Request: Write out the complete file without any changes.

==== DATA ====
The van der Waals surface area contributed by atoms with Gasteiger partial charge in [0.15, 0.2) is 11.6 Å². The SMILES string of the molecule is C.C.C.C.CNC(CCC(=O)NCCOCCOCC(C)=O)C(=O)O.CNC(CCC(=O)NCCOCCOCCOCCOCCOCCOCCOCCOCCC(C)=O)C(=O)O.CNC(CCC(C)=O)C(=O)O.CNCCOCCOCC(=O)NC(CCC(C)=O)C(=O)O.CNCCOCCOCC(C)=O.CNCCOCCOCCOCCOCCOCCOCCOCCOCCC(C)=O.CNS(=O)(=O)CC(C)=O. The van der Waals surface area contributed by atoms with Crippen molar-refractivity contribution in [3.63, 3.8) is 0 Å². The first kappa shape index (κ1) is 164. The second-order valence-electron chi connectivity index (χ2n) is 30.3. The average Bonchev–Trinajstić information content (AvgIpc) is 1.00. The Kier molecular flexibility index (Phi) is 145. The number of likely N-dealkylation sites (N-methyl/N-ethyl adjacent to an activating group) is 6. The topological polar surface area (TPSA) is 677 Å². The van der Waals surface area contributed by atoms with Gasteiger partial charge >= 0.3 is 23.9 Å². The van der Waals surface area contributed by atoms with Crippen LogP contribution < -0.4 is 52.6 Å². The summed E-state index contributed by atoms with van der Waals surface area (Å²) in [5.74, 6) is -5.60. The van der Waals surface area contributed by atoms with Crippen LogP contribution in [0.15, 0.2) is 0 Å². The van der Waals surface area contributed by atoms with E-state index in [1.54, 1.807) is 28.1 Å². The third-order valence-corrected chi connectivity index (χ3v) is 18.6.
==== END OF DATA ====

The van der Waals surface area contributed by atoms with Gasteiger partial charge in [0.15, 0.2) is 11.6 Å². The SMILES string of the molecule is C.C.C.C.CNC(CCC(=O)NCCOCCOCC(C)=O)C(=O)O.CNC(CCC(=O)NCCOCCOCCOCCOCCOCCOCCOCCOCCC(C)=O)C(=O)O.CNC(CCC(C)=O)C(=O)O.CNCCOCCOCC(=O)NC(CCC(C)=O)C(=O)O.CNCCOCCOCC(C)=O.CNCCOCCOCCOCCOCCOCCOCCOCCOCCC(C)=O.CNS(=O)(=O)CC(C)=O. The van der Waals surface area contributed by atoms with Crippen molar-refractivity contribution in [3.63, 3.8) is 0 Å². The first kappa shape index (κ1) is 164. The second-order valence-electron chi connectivity index (χ2n) is 30.3. The average Bonchev–Trinajstić information content (AvgIpc) is 1.00. The Kier molecular flexibility index (Phi) is 145. The number of likely N-dealkylation sites (N-methyl/N-ethyl adjacent to an activating group) is 6. The topological polar surface area (TPSA) is 677 Å². The van der Waals surface area contributed by atoms with Gasteiger partial charge >= 0.3 is 23.9 Å². The van der Waals surface area contributed by atoms with Crippen LogP contribution < -0.4 is 52.6 Å². The summed E-state index contributed by atoms with van der Waals surface area (Å²) in [5.74, 6) is -5.60. The van der Waals surface area contributed by atoms with Crippen LogP contribution in [0.15, 0.2) is 0 Å². The van der Waals surface area contributed by atoms with E-state index in [1.54, 1.807) is 28.1 Å². The third-order valence-corrected chi connectivity index (χ3v) is 18.6.